Eric Schmidt Is Going to North Korea

... but it's probably not to launch

RTR38DPR-615.jpgKim Kyung Hoon/Reuters

Eric Schmidt is going where no Google exec has gone before: to the hermit kingdom of North Korea. Schmidt's trip could happen within weeks, reports the AP:

It was not immediately clear who Schmidt and Richardson expect to meet in North Korea, a country that does not have diplomatic relations with the United States. North Korea has almost no business with companies in the U.S., which has banned the import of North Korean-made goods.

Whomever Schmidt ends up talking to, we can rule out the arrival of Google in Pyongyang anytime soon -- despite Kim Jong Un's surprisingly conciliatory tone toward science and technology in his New Year's address Tuesday, North Korea remains among the world's most closed societies. Just this past year, North Korea signed up its millionth 3G data subscriber in a country of over 24 million.

A better way to think of Schmidt's trip might be as less of an ambassador for Google than for interconnectedness more generally. It's a hat he's worn before. Here's what he, along with former State Department official Jared Cohen, predicted in Foreign Affairs for digitally young states back in 2010:

States in the developing world -- grouped here as "partially connected" nations -- face a different set of opportunities and challenges in incorporating connection technologies. The stakes are especially high for those with weak or failed central governments, underdeveloped economies, populations that are disproportionately young and unemployed, and cultures that lend themselves to opposition and dissent, and also for those contending with outside pressures from large and engaged diasporas living in technologically advanced nations. The sudden influx of connection technologies into these societies will threaten the status quo, leaving fragile governments in potentially unstable positions. [...]

A second and equally large group of developing countries are the "connecting nations" -- places where technological development is still nascent and where both governments and citizens are testing out tools and their potential impact. In these states, connection technologies are not yet sufficiently prevalent to present major opportunities or challenges. Although these states will invariably rise into the ranks of the partially connected, it is too early to determine what this will mean for the relationship among citizens, their governments, and neighboring nations.

Some of these states, such as Cuba, Myanmar (also called Burma), and Yemen, have tried to wall off access to certain technologies entirely. For example, they have confined access to cell phones to the elite; this, however, has led to a communications black market, which is most often used for daily communication but harbors the capacity to foment opposition. Activists in these states and in their diasporas--such as those working along Myanmar's border with Thailand--try daily to break the information blockade. In the short term, the regimes that govern these nations will do their best to maintain monopolies on the tools of communication.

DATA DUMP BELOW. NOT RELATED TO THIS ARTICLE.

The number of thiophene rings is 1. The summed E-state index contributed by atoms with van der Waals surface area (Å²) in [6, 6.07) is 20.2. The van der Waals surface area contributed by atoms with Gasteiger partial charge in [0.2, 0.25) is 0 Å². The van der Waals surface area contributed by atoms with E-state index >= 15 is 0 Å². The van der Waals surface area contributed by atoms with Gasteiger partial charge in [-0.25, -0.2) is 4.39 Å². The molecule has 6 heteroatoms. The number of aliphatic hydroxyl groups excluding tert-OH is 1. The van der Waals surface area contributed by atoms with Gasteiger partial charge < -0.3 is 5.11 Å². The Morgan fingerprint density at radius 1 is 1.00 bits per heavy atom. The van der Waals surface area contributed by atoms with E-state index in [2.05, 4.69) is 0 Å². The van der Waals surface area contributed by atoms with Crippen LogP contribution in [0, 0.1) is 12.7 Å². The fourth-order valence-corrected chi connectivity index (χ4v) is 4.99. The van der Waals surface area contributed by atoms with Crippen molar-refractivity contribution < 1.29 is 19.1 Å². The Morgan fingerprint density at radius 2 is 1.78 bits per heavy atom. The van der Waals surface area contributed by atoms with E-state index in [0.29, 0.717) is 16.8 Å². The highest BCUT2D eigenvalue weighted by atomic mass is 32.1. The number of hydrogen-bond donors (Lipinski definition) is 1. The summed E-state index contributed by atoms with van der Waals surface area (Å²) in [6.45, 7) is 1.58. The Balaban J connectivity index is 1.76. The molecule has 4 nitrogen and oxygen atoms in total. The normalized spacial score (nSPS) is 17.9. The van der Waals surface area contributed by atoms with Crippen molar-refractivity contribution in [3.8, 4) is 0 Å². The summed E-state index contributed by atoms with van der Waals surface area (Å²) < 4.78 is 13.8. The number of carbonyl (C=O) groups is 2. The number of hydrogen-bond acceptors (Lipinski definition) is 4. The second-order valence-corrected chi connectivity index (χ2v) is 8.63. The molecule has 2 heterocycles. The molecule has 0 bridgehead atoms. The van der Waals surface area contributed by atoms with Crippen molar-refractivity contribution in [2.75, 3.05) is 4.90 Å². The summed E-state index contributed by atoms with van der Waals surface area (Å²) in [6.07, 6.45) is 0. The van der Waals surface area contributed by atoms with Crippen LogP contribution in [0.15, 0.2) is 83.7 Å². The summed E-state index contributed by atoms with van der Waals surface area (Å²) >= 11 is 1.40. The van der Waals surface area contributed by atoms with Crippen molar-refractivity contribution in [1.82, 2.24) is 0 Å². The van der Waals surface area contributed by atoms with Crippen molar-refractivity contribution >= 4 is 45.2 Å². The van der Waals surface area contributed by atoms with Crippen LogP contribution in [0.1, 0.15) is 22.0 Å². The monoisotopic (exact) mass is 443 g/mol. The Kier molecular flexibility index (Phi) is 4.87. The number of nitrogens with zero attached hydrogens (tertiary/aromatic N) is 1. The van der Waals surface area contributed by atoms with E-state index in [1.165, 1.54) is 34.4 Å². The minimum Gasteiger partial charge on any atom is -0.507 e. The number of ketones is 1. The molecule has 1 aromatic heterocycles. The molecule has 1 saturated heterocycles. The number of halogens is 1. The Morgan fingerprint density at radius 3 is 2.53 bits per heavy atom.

It's unclear which type of state Schmidt thinks North Korea is. The distinction might be effectively meaningless in any case for a land whose people are so disempowered and authoritarianism so complete. North Korea's economy may be struggling, but Pyongyang's power has never fallen into question and it's hard to imagine a scenario in which it would, even if the people somehow managed to overcome more than 60 years of state-imposed weakness to challenge a government that thinks nothing of punishing three generations of a family for every one of its members that defects.

In some ways, by voluntarily expanding the use of connection technologies in North Korea, Pyongyang has already gotten ahead of the game. Controlling new means of communication before they become co-opted by an emergent opposition is the key to regime survival, some experts believe. In North Korea, not only does the government have absolute power over the airwaves and data lines, there is no popular opposition to speak of -- a luxury many Middle East regimes do not enjoy.

"One way to understand the Arab revolution," a prominent technologist told The Atlantic's Jeff Goldberg at last year's Aspen Ideas Festival, "is that it was a failure to censure and control the Internet."

That analysis comes courtesy of one Eric Schmidt.

Update, Jan. 3: Schmidt may not be going after all, according to reports by Reuters and AFP. The State Department has indicated that the timing for Schmidt's trip isn't right in light of Pyongyang's recent missile test.

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Brian Fung is the technology writer at National Journal. He was previously an associate editor at The Atlantic and has written for Foreign Policy and The Washington Post.

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